“It makes me really proud,” Burns said of his team. “Especially the Guard, reserve and active duty guys coming together [and] pooling our resources.”
As if the task at hand wasn’t already difficult enough, the old standby “the enemy always gets a vote” came into play. Airmen had to complete the demanding task under the persistent threat of indirect fire.
“Due to our location and the threat that is here, we are wearing our full kits and our helmets at all times,” Stevens said.
This may slow the process down a bit, but did little to discourage the airmen who recognized the value of their mission.
Stevens enjoyed the process and said he saw his team thrive in the face of adversity. “When boiled down, the airmen completed their task a lot faster than ISIL was able to complete theirs,” he said.
It took two years for ISIL to damage the airfield beyond what they believed repairable. It took a small team of 1st ECEG engineers three weeks to make it fully operational. Now the Coalition can quickly supply the Iraqi security forces on the front lines of Mosul, enabling the defeat of ISIL.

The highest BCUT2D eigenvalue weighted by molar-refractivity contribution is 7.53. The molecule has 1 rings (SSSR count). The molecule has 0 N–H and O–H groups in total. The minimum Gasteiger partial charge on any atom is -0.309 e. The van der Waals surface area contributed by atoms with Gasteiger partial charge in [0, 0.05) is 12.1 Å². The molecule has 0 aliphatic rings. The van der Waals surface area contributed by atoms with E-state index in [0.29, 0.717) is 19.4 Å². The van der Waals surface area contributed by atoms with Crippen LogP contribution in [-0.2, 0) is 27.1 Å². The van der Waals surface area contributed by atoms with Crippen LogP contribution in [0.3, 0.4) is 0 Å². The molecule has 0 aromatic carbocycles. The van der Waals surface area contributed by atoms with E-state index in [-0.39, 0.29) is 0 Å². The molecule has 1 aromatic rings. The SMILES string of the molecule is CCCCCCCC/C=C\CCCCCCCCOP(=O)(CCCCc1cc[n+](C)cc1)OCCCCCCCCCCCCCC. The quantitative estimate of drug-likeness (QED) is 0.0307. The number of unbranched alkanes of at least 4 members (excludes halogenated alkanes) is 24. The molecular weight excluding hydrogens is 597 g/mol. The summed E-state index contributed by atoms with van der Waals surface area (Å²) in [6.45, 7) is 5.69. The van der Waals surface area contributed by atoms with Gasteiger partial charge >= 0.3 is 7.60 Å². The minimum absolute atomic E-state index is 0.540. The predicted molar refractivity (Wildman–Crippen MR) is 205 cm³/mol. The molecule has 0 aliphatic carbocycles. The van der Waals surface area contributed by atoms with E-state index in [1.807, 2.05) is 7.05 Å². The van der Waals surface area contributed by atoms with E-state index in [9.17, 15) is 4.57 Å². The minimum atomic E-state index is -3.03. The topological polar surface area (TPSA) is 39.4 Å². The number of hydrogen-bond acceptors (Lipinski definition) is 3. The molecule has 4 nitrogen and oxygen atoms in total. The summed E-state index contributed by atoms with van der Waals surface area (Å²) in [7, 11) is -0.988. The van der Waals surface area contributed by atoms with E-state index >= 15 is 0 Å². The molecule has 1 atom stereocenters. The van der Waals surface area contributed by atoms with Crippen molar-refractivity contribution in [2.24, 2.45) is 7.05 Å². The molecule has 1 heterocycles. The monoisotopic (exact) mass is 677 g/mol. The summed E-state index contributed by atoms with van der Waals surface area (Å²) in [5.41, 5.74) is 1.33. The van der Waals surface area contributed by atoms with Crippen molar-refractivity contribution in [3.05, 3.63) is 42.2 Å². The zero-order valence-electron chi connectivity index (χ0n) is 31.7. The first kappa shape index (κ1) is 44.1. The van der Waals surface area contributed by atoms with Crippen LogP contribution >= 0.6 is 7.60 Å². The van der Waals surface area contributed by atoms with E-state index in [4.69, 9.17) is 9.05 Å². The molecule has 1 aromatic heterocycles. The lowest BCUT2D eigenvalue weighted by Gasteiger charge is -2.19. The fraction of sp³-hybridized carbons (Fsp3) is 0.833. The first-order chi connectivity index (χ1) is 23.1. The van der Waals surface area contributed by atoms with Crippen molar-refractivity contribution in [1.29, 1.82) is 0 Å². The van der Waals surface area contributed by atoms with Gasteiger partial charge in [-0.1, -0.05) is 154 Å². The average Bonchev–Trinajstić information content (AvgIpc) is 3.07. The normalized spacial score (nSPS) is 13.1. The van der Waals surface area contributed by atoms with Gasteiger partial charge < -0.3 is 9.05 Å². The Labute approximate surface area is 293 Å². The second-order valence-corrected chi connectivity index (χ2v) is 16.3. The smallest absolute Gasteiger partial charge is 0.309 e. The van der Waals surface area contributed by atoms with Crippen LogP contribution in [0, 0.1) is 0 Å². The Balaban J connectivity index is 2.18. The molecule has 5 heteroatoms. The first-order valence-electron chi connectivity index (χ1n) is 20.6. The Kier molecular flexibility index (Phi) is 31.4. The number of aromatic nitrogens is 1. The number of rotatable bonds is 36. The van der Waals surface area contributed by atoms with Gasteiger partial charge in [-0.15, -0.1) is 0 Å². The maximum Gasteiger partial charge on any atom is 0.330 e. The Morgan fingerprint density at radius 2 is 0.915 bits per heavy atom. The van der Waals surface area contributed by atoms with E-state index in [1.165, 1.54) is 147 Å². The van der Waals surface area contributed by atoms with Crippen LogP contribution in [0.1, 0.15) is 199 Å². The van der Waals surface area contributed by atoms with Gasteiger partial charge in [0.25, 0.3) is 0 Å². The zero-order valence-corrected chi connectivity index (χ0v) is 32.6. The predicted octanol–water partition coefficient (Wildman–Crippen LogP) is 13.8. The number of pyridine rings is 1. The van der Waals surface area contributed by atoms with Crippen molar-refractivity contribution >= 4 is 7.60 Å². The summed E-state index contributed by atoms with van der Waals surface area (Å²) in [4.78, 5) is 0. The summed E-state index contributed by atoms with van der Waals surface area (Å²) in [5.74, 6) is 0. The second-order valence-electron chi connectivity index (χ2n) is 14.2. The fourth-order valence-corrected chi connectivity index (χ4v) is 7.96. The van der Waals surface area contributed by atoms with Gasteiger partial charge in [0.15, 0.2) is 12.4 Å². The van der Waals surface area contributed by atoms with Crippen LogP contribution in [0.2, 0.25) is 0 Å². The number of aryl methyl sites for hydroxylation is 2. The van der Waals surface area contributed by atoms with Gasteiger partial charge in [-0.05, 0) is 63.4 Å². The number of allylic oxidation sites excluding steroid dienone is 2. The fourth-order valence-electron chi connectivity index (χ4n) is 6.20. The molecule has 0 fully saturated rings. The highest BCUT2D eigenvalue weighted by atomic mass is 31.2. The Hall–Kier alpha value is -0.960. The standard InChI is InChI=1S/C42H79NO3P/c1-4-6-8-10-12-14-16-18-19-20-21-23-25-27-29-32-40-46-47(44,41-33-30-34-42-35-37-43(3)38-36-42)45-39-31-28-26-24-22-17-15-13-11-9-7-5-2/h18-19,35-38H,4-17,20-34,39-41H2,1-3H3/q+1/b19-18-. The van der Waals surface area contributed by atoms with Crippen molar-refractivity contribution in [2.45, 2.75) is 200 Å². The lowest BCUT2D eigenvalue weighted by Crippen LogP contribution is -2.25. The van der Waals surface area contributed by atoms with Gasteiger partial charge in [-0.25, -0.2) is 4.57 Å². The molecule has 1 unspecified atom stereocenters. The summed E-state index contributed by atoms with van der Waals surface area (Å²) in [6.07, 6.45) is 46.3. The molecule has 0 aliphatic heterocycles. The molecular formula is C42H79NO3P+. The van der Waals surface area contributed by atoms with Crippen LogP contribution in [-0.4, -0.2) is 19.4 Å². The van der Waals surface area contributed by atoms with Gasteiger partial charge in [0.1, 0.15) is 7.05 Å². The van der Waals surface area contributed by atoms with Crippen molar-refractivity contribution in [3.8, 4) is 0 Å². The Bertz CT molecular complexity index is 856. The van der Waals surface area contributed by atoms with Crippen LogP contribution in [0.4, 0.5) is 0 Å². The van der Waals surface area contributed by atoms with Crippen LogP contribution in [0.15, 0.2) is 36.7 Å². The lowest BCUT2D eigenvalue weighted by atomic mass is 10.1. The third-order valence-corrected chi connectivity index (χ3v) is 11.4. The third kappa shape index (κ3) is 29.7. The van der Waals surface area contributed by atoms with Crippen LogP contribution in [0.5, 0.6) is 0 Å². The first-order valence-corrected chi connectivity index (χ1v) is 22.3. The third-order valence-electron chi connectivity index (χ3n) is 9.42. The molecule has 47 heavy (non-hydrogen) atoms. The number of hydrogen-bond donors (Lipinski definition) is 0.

As the roar of turboprops peaked, the tires of the first Air Force C-130 cargo plane screeched across the runway surface, passing seamlessly over what used to be a stretch of dirt piles, concrete barriers and trenches. Shortly thereafter another aircraft landed, and many more will follow.
(Source: US Dept of Defense)